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Give With Impact features jewelry, accessories, coffee and other items from fair-trade suppliers. The goal of the event is to raise consumer awareness regarding social justice issues.Give With Impact features jewelry, accessories, coffee and other items from fair-trade suppliers. The goal of the event is to raise consumer awareness regarding social justice issues.

Event to promote shopping awareness

SHERIDAN — A unofficial group of conscientious consumers is bringing a one-day shopping event to Sheridan to raise awareness about mindful spending and gift giving. “Give With Impact” is a one-day shopping event that will feature merchandise from six suppliers that champion their own respective social causes.

Emily Betzler is one of nine local organizers of the event, and she said Give with Impact will feature items forged via ethical labor in hopes of opening the minds of Sheridan buyers to an alternative market.

“The fact is we have a choice between a purse that was mass-produced in a sweat shop in China or one that was handmade by a woman who was bought from the sex trade and is being rehabilitated and given a new chance at life,” Betzler said. “They both exist. It’s so easy to choose the common one, but that’s not always the choice we want to make.”

Betzler said she picked the holiday season as a time to showcase humanitarian businesses by offering their products in Sheridan at no markup.

While Give With Impact is taking place just in time to kick off holiday gift shopping, Betzler hopes the idea of thoughtful spending continues beyond the season.

“Every time we purchase something, we vote on the world we want to live in, on what we value in terms of workers’ rights and social justice,” she said.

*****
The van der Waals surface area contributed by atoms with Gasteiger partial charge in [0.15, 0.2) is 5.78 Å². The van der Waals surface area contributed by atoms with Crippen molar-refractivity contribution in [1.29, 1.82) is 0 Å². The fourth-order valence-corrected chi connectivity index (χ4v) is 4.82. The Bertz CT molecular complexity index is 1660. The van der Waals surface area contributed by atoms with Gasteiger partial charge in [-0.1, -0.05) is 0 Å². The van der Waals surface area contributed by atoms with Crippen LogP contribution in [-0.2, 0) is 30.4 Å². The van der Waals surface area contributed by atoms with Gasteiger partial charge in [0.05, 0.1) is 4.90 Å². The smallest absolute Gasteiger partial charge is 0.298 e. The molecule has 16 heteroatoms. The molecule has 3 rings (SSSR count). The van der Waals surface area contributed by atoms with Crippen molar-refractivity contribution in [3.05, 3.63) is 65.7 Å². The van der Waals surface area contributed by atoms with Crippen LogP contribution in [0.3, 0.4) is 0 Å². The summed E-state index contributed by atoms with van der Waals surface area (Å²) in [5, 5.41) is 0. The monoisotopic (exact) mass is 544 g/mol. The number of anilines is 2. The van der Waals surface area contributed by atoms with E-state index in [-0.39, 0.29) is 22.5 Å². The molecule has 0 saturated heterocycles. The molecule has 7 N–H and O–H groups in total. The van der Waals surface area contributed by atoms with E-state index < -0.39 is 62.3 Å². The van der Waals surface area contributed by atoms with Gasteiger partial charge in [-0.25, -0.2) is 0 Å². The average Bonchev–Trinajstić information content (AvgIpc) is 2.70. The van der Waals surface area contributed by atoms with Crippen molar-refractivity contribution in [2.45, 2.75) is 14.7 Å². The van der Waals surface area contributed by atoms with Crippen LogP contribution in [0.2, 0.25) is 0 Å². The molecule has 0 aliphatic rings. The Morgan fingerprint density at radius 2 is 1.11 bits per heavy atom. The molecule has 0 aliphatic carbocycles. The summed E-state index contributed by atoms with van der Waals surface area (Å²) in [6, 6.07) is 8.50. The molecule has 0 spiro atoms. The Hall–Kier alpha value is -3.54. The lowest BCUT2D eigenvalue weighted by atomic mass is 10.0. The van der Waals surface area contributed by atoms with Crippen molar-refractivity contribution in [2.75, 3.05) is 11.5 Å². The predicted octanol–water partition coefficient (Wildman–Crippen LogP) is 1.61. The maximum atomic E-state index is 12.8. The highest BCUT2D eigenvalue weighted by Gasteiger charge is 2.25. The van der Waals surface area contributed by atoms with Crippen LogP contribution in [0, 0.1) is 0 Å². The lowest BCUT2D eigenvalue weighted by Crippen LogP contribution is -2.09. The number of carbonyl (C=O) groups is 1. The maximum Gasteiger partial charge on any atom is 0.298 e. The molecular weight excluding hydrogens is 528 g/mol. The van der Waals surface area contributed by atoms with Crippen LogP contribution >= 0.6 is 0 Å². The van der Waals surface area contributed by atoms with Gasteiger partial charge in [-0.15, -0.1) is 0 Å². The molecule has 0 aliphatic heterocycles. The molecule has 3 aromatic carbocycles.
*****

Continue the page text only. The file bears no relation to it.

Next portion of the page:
Betzler said some shoppers have a misconception that fair-trade goods are cost prohibitive or of lesser quality that industrially produced items. That, she said, is one of the perceptions she’s hoping to change.

“Oftentimes, it might be a little bit more expensive, but the impact and the good you get with the couple extra dollars you spend goes a long way,” she said. “I think if we slow down to think about it, that’s really where our heart would be.”

Suppliers featured at Give With Impact focus on both international and local human welfare issues. Companies to be featured are:

•31 Bits — Features jewelry bought at fair-trade prices and made by women in Uganda who also receive health, finance and business training.

• Creative Women of the World — A marketer for women in third-world countries who design their own jewelry. The organization also provides micro-loans for artisans to grow their businesses.

• African Soles — Features sandals made in Kenya. Each pair of shoes represents jobs, wages and an opportunity to exit poverty.

• Equal Exchange — One of the largest democratic worker cooperatives in the country, owned equally by all members with no controlling interest. The group’s structure is set up in a way that provides for employees and managers to have checks and balances in an effort to prevent exploitation of people or profits.

• Noonday — A vendor of artisan accessories that sponsors projects aimed to improve life in impoverished countries around the world. Noonday has also committed a portion of its proceeds to help financially facilitate Sheridan natives Jason and Sarah Otto, who are adopting a child from Ethiopia.

• Sak Sum — Vends items made by women and men rescued from sexual slavery around the world. The organization aims to provide vocational training for the former victims of trafficking to enable them to live self-sustaining, free lives.

Sheridan’s Give With Impact event will be Saturday from 2-6 p.m. at the Shall We Dance Ballroom, 20 South Tschirgi Street.

Other organizers working to pull together the event are Rebekah Forman, Ashley Cooper, Jeriann Jacobson, Sonja Luckow, Katie Medik, Angela Brugger, Jenny Craft and Shannon Whittle.

About

Tracee Davis

Tracee Davis joined the staff at The Sheridan Press in July of 2013. She covers business, energy and public safety. Tracee grew up in Kemmerer and has lived in several locations both in the U.S. and overseas. Her journalism training stems from her military service.

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